China will undoubtedly say that a free trade agreement that must be approved by Congress is qualitatively different from previous executive agreements. This assertion is easily rebutted by pointing out that the TRA contemplated such an agreement and that the United States has never committed not to negotiate congressionally approved trade agreements with Taiwan as a condition of normalization or anything else. Moreover, it is a diplomatic imperative that the United States not allow China to dictate either the form or substance of U.S. trade relations with Taiwan.
Furthermore, perceived congressional pressure to move ahead with a U.S.-Taiwan FTA would be useful diplomatically as another reason for Administration to proceed with an agreement.
U.S.Business Support for a Taiwan FTA
While the U.S. government might not retreat in the face of a Chinese rhetorical onslaught, few other entities are so brave. Generally, U.S. businesses are quietly supportive of a Taiwan FTA, but they cannot say so publicly. Indeed, under Chinese pressure, most U.S. businesses argue that a U.S.-Taiwan FTA must be conditioned on Taiwan's opening of air-transport links between Taiwan and China that would be classified as "domestic air service." Indeed, there are indications that the Administration has adopted the Chinese position that a U.S.-Taiwan FTA must be conditioned on Taipei's dropping all barriers to Chinese trade and transportation. With the Washington bureaucracy seemingly amenable to Chinese pressures, few U.S. companies want to challenge China on this issue.
Many well-intentioned analysts and business people make the case that Taiwan alone is not compelling enough a partner without improved economic links with the mainland. First, while such links would make Taiwan a more attractive environment from a business perspective, a U.S.- Taiwan FTA would be about more than business and economics. Second, even without formal economic integration with the mainland, Taiwan is at least as attractive an FTA partner as any current U.S. partners. Integration with the mainland, economic or otherwise, is something that should be left to the Taiwanese democracy to decide. Standing U.S. policy, which has been stated explicitly since the Reagan Administration, has been not to pressure democratic Taiwan to come to an accommodation with communist China.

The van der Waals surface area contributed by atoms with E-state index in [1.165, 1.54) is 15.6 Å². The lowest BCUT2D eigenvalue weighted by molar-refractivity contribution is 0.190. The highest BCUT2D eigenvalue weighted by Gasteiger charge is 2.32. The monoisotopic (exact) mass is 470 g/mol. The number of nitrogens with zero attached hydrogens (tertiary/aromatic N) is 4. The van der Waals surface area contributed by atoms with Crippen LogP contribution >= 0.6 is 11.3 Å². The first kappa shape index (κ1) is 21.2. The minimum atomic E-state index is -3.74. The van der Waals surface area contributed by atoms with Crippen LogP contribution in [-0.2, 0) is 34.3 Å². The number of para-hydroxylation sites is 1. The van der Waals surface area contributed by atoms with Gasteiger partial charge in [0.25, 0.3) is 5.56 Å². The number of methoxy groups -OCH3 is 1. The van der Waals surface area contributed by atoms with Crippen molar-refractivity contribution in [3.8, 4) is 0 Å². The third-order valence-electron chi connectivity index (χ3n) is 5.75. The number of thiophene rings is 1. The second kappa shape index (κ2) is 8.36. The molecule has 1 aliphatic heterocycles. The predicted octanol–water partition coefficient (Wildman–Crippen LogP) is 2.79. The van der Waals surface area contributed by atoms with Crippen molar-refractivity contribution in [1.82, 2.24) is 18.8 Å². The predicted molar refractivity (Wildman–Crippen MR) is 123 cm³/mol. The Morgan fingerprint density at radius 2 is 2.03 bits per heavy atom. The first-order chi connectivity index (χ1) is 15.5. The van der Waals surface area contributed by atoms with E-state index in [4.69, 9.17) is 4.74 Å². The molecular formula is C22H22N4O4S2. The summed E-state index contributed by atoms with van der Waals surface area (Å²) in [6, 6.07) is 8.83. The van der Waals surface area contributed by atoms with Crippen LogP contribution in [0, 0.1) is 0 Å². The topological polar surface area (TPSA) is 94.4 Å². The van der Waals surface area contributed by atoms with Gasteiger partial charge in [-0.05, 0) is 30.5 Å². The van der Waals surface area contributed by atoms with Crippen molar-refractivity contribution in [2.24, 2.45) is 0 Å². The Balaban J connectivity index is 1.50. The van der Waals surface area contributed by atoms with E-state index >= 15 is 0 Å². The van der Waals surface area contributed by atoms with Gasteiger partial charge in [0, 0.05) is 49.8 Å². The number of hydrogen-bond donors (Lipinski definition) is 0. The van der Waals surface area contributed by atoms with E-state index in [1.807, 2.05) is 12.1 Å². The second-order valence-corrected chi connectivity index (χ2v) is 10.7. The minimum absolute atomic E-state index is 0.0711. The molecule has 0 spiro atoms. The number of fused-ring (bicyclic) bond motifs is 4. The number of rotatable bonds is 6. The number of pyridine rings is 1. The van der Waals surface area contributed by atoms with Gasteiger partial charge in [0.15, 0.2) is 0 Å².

China has threatened many commercial business firms and a number of countries, including the United States, with unspecified punishment if they seek to enhance their trade relationships with Taiwan. In fact, despite potentially significant increases in their exports to Asia, most-if not all- major U.S. firms are afraid to support an FTA with Taiwan openly for fear of Chinese retaliation. The US-Taiwan Business Council is the only business group that openly supports the FTA without reference to economic integration with the mainland, but even it does not do so in the names of specific council members.
How U.S. FTAs Are Isolating Taiwan
Washington's trade policies have the unintended consequence of placing Taiwan at a disadvantage as it seeks to open free trade with other major American trading partners in East Asia.
In general, U.S. imports from Singapore and Australia do not compete directly with Taiwan exports in the U.S. market. However, the new U.S.- Korean FTA would place Taiwan at a disadvantage, even though it is at least as committed to free trade with the U.S. as South Korea is. Under the FTA, nine of Taiwan's top 10 exports to the United States would compete (with an average tariff of about 5 percent) directly with nine of South Korea's top 10 exports, which would enter the U.S. duty-free. In other words, the FTA will give South Korean products an unfair price edge over Taiwan's products (e.g., flat panel displays, televisions, and electrical appliances).